A judge in North Carolina has refused to dismiss a $6.6 million judgment against Yo Gotti — just for bailing on a deal.
This comes a month after Forsyth Superior Court judge Todd Burke ruled against the rapper. He awarded the amount to Michael Terry.
The lawsuit originally started after Yo Gotti – real name Mario Mims – attempted to back out of a deal. To boost airplay and sales, he received $20,000 to rap over a verse of Winston-Salem rapper, Young Fletcher. Terry, the young rapper’s manager, took Mims to court, stating that Yo Gotti refused to sign the paperwork. This would’ve allowed the song’s release on music streaming services, including Spotify and Apple Music, and on user-uploaded sites, including YouTube.
Young Fletcher’s manager also claimed that Yo Gotti unsuccessfully lured the young rapper to his own label.
In his legal defense on Monday, Mims claimed that he was never properly served the lawsuit. Thus, he couldn’t defend himself at a nonjury trial last month which the rapper didn’t attend. The move backfired, however, after Terry’s legal team revealed that they had served Yo Gotti after a performance on May 6th, 2018.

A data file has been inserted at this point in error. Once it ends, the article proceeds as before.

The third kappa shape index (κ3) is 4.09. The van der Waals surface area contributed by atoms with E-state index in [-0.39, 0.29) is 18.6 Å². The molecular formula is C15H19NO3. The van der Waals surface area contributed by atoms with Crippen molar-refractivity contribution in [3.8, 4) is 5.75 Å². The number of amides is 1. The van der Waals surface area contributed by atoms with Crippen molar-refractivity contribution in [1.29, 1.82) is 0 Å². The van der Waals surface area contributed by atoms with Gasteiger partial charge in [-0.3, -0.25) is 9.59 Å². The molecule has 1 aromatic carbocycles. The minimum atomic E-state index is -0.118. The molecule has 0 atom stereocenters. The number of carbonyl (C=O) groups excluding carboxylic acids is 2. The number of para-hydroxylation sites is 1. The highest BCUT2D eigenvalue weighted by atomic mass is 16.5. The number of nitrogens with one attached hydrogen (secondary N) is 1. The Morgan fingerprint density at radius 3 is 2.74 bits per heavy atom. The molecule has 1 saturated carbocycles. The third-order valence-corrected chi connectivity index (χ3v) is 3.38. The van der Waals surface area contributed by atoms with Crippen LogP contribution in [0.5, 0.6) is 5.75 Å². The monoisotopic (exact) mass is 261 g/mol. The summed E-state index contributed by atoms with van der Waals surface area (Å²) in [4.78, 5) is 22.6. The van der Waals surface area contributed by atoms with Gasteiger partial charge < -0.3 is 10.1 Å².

Mims had attempted to have the Forsyth Superior Court judge dismiss his original ruling. In even more bad news for the rapper, the Forsyth County Sheriff’s Office backed Terry’s claim. They had properly served Mims the lawsuit.
Originally, Judge Burke had awarded Terry $2.2 million in damages. Then, the Superior Court judge tripled that amount after ruling Mims had engaged in “unfair and deceptive trade practices.”
The extreme penalty may stick. Praising the ruling, Terry told the Winston-Salem Journal,
“Yo Gotti learned today that my lawyers don’t play, but we should’ve sat down and got this resolved as businessmen. I got great artists, and we could put something together where we all win. The opportunity still stands.”
As expected, Yo Gotti and his legal team will file an appeal at the North Carolina Court of Appeals. He declined to comment after leaving the courtroom on Monday.
Featured image by Bob Tilden (CC by 2.0).